In the next few posts I’m going to show how we can build a real-time user notification and session management system for a web application.

In this post I’ll show how we can implement a solution that accomplishes our goals.

Before diving back into SignalR it’s important to have a quick rundown of concepts for session management. If we think about how sessions work for a user in most applications it’s usually conceptually simple. A session is a mechanism to track user rights between the user logging in and logging out.  A session is usually tracked through a cookie attached to each request made to the server. A user has a session (or multiple sessions if they are logged in from another machine/browser) and each session is tied to a request or connection. Each time the user requests a page a new connection is opened to the server. As long as the session is active each connection is authorized to do whatever it needs to do (as defined by whatever authorization policies are in place).

image

When you kill a session each subsequent connection for that session is denied. The session is dead, no more access. Simple. A session is usually killed when a user explicitly logs out and destroys the session cookie or the browser is closed. This doesn’t normally kill any other sessions tied to the user though. The connections made from another browser are still authorized.

From a security perspective we may want to notify the user that another session is already active or was just created. We can then allow the user to destroy the other session if they want.

SignalR works really well in this scenario because it solves a nasty problem of timing. Normally when the server wants to tell the client something it has to wait for the client to make a request to the server and then the client has to act on the server’s message. A request to the server is usually only done when a user explicitly clicks something, or there’s a timer polling every 30 seconds or so. If we want to notify the user instantly of another session we can’t necessarily wait for the client to call. SignalR solves this problem because it can call the client directly from the server.

Now, allowing a user to control other sessions requires tracking sessions and connections. If we follow the diagram above we have a pretty simple relationship between users and sessions, and between sessions and connections. We could store this information in a database or other persistent storage, and in fact would want to for non-trivial applications, but for the sake of this post we’ll just store the data in memory.

Most session handlers these days (e.g. the SessionAuthenticationModule in WIF) create a cookie that contains everything the web application should know about the user. As long as that identity in the cookie is valid the user can do whatever the session handler allows. This is a mostly stateless process and aligns with various tenants of REST. Each request to the server contains the identity of the user, and the server doesn’t have to track anything. It’s simple and powerful.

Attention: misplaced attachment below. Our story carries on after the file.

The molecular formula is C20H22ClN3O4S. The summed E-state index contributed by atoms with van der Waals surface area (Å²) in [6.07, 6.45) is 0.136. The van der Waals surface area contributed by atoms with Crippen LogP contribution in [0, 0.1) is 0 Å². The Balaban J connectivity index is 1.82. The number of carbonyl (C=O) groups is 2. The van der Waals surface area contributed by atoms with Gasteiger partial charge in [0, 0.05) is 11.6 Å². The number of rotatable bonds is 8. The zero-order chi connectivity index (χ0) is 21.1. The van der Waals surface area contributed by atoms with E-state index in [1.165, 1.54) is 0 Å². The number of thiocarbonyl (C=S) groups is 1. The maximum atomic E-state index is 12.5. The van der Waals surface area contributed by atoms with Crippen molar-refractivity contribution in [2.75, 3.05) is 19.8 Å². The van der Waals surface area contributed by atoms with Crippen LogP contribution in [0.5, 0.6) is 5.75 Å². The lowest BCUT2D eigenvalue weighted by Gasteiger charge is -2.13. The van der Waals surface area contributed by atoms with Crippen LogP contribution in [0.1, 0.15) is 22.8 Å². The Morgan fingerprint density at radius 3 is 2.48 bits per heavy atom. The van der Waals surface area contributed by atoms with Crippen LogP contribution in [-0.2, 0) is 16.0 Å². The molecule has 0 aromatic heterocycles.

However, in non-trivial applications this doesn’t always cut it. Security sometimes requires state. In this case we require state in the sense that the server needs to track all active sessions tied to a user. For this we’ll use the WIF SessionAuthenticationModule (SAM) and a custom SessionSecurityTokenHandler.

Before we can validate a session though, we need to track when a session is created. If the application is configured for federation you can create a custom ClaimsAuthenticationManager and call the session creation code, or if you are creating a session token manually you can call this code on login.

void CreateSession()
{
    string sess = CreateSessionKey();

    var principal = new ClaimsPrincipal(new[] { new ClaimsIdentity(new[] { new Claim(ClaimTypes.Name, "myusername"), new Claim(ClaimTypes.Sid, sess) }, AuthenticationTypes.Password) });

    var token = FederatedAuthentication.SessionAuthenticationModule.CreateSessionSecurityToken(principal, "mycontext", DateTime.UtcNow, DateTime.UtcNow.AddDays(1), false);

    FederatedAuthentication.SessionAuthenticationModule.WriteSessionTokenToCookie(token);

    NotificationHub.RegisterSession(sess, principal.Identity.Name);
}

private string CreateSessionKey()
{
    var rng = System.Security.Cryptography.RNGCryptoServiceProvider.Create();

    var bytes = new byte[32];

    rng.GetNonZeroBytes(bytes);

    return Convert.ToBase64String(bytes);
}

We’ll get back to the NotificationHub.RegisterSession method in a bit.

After the session is created, on subsequent requests the SessionSecurityTokenHandler validates whether a user’s session is still valid and authorized. The SAM calls the token handler when it receives a session cookie and generates an identity for the current request.

From here we can determine whether the user’s session was forced to logout. If we override the ValidateSession method we can check against the NotificationHub. Keep in mind this is an example – it’s not a good design decision to track session data in your notification hub. I’m also using ClaimTypes.Sid, which isn’t the best claim type to use either.